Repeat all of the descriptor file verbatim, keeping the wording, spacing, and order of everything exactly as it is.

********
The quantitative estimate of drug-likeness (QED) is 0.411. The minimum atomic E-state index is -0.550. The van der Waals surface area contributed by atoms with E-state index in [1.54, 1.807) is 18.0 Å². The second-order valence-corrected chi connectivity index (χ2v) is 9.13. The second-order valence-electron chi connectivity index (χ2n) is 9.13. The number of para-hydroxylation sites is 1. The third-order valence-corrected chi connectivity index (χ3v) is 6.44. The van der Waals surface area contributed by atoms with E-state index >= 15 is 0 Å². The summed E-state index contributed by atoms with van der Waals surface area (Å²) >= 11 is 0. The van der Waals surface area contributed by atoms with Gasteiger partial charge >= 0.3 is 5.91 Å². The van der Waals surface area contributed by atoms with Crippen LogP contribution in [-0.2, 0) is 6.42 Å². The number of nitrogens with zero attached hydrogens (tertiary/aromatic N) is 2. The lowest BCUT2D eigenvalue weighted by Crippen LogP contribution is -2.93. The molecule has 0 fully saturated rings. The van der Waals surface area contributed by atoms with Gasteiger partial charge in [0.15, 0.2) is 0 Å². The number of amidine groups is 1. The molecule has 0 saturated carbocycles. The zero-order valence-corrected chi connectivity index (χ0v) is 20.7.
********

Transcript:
The quantitative estimate of drug-likeness (QED) is 0.411. The minimum atomic E-state index is -0.550. The van der Waals surface area contributed by atoms with E-state index in [1.54, 1.807) is 18.0 Å². The second-order valence-corrected chi connectivity index (χ2v) is 9.13. The second-order valence-electron chi connectivity index (χ2n) is 9.13. The number of para-hydroxylation sites is 1. The third-order valence-corrected chi connectivity index (χ3v) is 6.44. The van der Waals surface area contributed by atoms with E-state index >= 15 is 0 Å². The summed E-state index contributed by atoms with van der Waals surface area (Å²) >= 11 is 0. The van der Waals surface area contributed by atoms with Gasteiger partial charge >= 0.3 is 5.91 Å². The van der Waals surface area contributed by atoms with Crippen LogP contribution in [-0.2, 0) is 6.42 Å². The number of nitrogens with zero attached hydrogens (tertiary/aromatic N) is 2. The lowest BCUT2D eigenvalue weighted by Crippen LogP contribution is -2.93. The molecule has 0 fully saturated rings. The van der Waals surface area contributed by atoms with Gasteiger partial charge in [0.15, 0.2) is 0 Å². The number of amidine groups is 1. The molecule has 0 saturated carbocycles. The zero-order valence-corrected chi connectivity index (χ0v) is 20.7.